Advanced data is an increasingly overwhelming necessity in marketing. All you need to do is look at the burgeoning growth of competing software, platforms, dashboards, and measurement tools to grasp just how large of a market it’s becoming
It’s a growing industry that’s evolving because of its value to marketers and their clients. Every answer to their questions lies within the numbers. But it’s a matter of extracting the data that matters—the ones below the surface—that requires the help of data mining software.
Data mining, defined as “the practice of examining large databases in order to generate new information”, discovers “patterns in large data sets involving methods at the intersection of machine learning and statistics.”
Basically, it finds patterns and correlations in large datasets you would never be able to fully dissect because the datasets are that massive. Those insights it finds are what end up being used by companies, especially large ones that deal with upwards of millions of customers, in finding patterns.
For example, did you know Amazon is a long-time user of data mining? How else would they know about “Things you might be interested in” when you add a particular item to your cart?
It’s obviously worked. “Amazon has reported a 29% sales increase that has arguably to do with their recommendation systems.” Only their direct mailing efforts can boast a higher percentage increase.
The same rules apply to any store you’ve been to that constantly asks you to sign up for their loyalty program. Do you really think it’s all about signing you up so you can get better deals? Of course not. They want you in their system so they can more easily track your buying habits:
“Grocery stores are well-known users of data mining techniques. Many supermarkets offer free loyalty cards to customers that give them access to reduced prices not available to non-members. The cards make it easy for stores to track who is buying what, when they are buying it and at what price.”
These companies, and digital marketing agencies alike, are intent on making the buying process as cost-effective and fluid as possible. Convenience is the ultimate objective in the buying process, and if a company has to lose a few dollars through loyalty programs to profit more by better understanding buying habits they’ll take that hit.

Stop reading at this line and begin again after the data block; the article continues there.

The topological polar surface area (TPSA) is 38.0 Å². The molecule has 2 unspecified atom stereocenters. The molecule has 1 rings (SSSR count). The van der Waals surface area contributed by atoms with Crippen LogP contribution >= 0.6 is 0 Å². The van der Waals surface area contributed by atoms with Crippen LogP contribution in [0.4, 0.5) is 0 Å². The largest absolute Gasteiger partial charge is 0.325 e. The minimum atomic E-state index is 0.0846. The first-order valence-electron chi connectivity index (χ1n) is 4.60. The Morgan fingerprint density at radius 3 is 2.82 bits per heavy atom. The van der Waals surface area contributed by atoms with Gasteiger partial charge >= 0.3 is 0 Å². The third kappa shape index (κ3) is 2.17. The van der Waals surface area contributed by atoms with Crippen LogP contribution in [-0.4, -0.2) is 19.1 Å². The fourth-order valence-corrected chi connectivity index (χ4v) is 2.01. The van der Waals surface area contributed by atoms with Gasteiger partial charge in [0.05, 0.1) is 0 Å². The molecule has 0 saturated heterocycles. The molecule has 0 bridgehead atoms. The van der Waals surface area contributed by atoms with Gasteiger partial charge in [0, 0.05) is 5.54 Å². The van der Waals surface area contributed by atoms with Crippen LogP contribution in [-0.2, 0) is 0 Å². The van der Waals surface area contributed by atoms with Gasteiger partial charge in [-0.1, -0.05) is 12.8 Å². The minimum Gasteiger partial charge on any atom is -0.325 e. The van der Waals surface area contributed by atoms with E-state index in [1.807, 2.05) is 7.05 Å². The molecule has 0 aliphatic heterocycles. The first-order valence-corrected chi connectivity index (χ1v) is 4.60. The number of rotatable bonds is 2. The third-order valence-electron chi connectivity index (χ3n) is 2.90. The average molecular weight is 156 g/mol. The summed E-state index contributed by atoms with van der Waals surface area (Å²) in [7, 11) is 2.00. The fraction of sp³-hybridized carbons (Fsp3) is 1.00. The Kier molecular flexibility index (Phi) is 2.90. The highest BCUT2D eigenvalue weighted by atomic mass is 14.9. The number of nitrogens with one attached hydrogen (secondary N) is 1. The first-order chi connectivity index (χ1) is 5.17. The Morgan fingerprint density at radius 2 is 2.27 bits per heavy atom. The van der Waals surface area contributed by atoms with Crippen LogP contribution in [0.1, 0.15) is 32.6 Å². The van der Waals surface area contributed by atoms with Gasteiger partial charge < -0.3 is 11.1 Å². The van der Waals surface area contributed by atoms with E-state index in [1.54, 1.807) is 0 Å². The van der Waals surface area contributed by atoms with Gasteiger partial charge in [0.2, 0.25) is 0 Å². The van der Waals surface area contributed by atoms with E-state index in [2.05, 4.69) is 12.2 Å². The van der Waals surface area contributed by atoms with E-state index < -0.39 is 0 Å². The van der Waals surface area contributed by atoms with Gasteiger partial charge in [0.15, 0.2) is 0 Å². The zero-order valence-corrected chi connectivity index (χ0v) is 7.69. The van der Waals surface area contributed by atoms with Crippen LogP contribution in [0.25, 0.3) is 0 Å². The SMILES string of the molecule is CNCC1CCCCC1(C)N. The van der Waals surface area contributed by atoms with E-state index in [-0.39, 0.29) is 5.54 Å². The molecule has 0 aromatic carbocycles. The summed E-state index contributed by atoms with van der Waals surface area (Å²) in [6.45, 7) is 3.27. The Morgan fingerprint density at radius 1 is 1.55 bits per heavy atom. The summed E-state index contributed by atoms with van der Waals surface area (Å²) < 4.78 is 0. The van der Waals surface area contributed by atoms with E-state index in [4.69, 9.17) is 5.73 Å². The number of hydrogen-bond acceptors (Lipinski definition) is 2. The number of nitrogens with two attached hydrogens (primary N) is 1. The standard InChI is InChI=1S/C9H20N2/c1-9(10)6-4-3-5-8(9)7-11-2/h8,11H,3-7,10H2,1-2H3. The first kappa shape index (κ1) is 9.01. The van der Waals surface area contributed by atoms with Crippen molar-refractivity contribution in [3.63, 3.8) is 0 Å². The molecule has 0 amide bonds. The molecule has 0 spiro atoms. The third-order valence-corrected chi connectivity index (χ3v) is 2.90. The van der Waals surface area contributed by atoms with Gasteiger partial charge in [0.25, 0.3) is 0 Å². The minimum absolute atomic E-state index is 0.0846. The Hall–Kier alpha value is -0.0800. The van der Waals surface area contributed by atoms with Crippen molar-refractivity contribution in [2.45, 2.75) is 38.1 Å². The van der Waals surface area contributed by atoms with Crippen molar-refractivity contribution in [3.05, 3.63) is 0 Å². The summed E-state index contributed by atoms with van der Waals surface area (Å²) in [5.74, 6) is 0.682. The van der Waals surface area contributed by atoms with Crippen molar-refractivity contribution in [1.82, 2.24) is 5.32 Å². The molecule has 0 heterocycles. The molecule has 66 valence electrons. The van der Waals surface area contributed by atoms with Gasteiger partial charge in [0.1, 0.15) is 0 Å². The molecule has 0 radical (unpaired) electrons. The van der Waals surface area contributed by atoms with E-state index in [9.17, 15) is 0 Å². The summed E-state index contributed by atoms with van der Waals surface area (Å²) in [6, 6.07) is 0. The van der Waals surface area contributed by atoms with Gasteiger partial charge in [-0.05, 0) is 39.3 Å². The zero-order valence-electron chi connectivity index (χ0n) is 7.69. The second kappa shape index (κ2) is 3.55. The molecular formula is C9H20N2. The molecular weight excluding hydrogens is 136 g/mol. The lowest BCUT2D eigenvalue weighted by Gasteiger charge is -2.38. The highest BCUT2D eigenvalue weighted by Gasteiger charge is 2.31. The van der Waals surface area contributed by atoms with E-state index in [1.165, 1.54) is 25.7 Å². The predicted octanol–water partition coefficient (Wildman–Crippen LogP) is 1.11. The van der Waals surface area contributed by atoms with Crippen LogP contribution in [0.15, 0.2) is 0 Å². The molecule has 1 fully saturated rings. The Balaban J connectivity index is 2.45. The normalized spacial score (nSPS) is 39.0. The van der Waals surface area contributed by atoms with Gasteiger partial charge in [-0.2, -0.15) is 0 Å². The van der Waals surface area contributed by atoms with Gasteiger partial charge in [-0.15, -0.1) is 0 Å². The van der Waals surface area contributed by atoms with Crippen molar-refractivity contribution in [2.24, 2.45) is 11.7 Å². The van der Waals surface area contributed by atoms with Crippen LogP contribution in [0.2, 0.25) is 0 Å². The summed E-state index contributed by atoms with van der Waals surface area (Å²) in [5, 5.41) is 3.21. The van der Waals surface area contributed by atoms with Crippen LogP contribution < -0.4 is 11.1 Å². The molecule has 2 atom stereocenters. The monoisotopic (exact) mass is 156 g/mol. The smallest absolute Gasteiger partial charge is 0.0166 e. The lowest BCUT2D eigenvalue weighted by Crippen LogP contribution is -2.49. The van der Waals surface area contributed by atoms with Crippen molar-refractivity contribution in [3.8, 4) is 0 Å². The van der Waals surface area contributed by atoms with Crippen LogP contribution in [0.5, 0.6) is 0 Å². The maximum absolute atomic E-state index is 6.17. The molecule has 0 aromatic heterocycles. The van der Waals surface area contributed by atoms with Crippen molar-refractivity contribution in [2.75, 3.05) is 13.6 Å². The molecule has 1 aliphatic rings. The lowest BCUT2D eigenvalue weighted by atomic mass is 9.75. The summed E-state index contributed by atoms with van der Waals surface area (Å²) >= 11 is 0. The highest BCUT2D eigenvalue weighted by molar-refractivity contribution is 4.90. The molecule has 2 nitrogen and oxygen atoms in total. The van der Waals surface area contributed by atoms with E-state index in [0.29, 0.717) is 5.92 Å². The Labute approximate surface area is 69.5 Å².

Data mining comes into play here because of those different factors and variables it can distinguish:
“It ploughs through millions of combinations looking for groups of consumers who share attributes with one another. If it finds enough people whom meet a particular set of attributes, and if that set of attributes is relevant to the question at hand, we deem it a statistically relevant pattern. By studying those patterns, especially those in which a conversion occurs, data scientists can pinpoint key drivers of conversion.”
“Computer algorithms can slice and dice everything from a customer’s age and gender to credit scores and buying history. By carefully mining this information, analytics software can help identify patterns in customer behaviors that can increase sales and reduce customer turnover.”
But it’s not only for large businesses. Even small-to-medium-sized businesses can find value in software doing the dissecting for them.
Grasshopper, a virtual phone system business, observed these factors to stoke a significant drop in their customer attrition:
“Since deploying its analytics engine in February, Grasshopper has reduced customer attrition by more than 25%….
For years, more than 10% of its customers canceled their accounts within the first 30 days. Analyzing things like location, usage rates, type of credit card and email domain has helped keep customers on board.”
Sway, a women’s fashion retailer, saw similar drastic changes:
“Only about 20% of our customers were opening the emails…That all changed when Sway turned to Retention Science’s predictive analytics software in March. Since then, Sway’s email marketing campaign has helped increase online revenue by 300%. Not only that, but now 40% of recipients are opening the emails and the number of click-throughs have tripled.”
The trends they found were able to identify high-risk customers who hadn’t engaged with the brand for an extended period of time:
“We created a ‘We Miss You’ campaign. It lured laggard customers with a 10% or 15% discount or free shipping based on previous buying behavior.
The result: A threefold increase in revenue from past promotional offers.”
Sometimes, data mining doesn’t even have to be limited digital marketing to optimize the physical customer journey:
“The use of Indoor Positioning Systems in large department stores is currently used to gain more insight into the journey of a customer in the department store. For example, IKEA could use this to check whether customers find their showrooms interested enough by measuring the duration of stay in front of a certain showroom.”
In order to understand buying or subscribing habits, businesses first have to understand their buyer. Digital marketing, and data mining as a result of the industry, are ushering in a way to obtain the information necessary to learn more about their customer, even before they buy anything.
It’s gained via data mining software, which then upload the data into data warehouses that are stored in in-house servers or a cloud system. Marketing professionals then determine how they want to organize that data, picking out factors and variables they think would be most important to achieving their goals.
The data is then sorted based on the user’s results, which is then presented through graphs and charts made by the marketer.
Still, while data mining makes it easy to find the answers, it’s still ultimately on the marketer to create an effective marketing strategy that takes these factors into account.